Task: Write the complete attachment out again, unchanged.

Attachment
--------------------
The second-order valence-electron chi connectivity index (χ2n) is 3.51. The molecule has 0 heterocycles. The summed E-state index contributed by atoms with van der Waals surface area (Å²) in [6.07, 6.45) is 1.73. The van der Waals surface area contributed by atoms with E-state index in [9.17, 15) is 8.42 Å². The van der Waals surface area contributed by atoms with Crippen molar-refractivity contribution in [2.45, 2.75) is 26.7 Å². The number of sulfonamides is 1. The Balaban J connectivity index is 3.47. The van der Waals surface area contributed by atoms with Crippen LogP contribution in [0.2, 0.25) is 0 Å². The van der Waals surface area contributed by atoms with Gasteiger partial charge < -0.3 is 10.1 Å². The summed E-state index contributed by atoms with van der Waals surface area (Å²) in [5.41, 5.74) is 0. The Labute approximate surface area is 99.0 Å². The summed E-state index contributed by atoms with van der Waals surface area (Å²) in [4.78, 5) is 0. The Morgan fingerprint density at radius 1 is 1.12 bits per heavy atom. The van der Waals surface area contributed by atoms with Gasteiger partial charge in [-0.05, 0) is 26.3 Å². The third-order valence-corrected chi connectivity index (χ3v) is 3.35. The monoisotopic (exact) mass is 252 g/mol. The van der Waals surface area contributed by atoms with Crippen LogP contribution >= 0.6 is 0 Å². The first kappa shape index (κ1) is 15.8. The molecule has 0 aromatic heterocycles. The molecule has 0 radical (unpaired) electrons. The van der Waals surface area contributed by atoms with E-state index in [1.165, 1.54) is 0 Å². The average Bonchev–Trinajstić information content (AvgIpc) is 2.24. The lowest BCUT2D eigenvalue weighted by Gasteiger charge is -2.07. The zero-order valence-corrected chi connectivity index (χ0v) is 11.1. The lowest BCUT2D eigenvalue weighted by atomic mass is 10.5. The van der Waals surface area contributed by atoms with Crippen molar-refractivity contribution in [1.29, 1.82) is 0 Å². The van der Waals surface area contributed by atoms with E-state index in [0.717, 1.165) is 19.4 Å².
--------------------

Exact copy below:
The second-order valence-electron chi connectivity index (χ2n) is 3.51. The molecule has 0 heterocycles. The summed E-state index contributed by atoms with van der Waals surface area (Å²) in [6.07, 6.45) is 1.73. The van der Waals surface area contributed by atoms with E-state index in [9.17, 15) is 8.42 Å². The van der Waals surface area contributed by atoms with Crippen molar-refractivity contribution in [2.45, 2.75) is 26.7 Å². The number of sulfonamides is 1. The Balaban J connectivity index is 3.47. The van der Waals surface area contributed by atoms with Crippen LogP contribution in [0.2, 0.25) is 0 Å². The van der Waals surface area contributed by atoms with Gasteiger partial charge < -0.3 is 10.1 Å². The summed E-state index contributed by atoms with van der Waals surface area (Å²) in [5.41, 5.74) is 0. The Labute approximate surface area is 99.0 Å². The summed E-state index contributed by atoms with van der Waals surface area (Å²) in [4.78, 5) is 0. The Morgan fingerprint density at radius 1 is 1.12 bits per heavy atom. The van der Waals surface area contributed by atoms with Gasteiger partial charge in [-0.05, 0) is 26.3 Å². The third-order valence-corrected chi connectivity index (χ3v) is 3.35. The monoisotopic (exact) mass is 252 g/mol. The van der Waals surface area contributed by atoms with Crippen LogP contribution >= 0.6 is 0 Å². The first kappa shape index (κ1) is 15.8. The molecule has 0 aromatic heterocycles. The molecule has 0 radical (unpaired) electrons. The van der Waals surface area contributed by atoms with E-state index in [1.165, 1.54) is 0 Å². The average Bonchev–Trinajstić information content (AvgIpc) is 2.24. The lowest BCUT2D eigenvalue weighted by Gasteiger charge is -2.07. The zero-order valence-corrected chi connectivity index (χ0v) is 11.1. The lowest BCUT2D eigenvalue weighted by atomic mass is 10.5. The van der Waals surface area contributed by atoms with Crippen molar-refractivity contribution in [1.29, 1.82) is 0 Å². The van der Waals surface area contributed by atoms with E-state index in [0.717, 1.165) is 19.4 Å².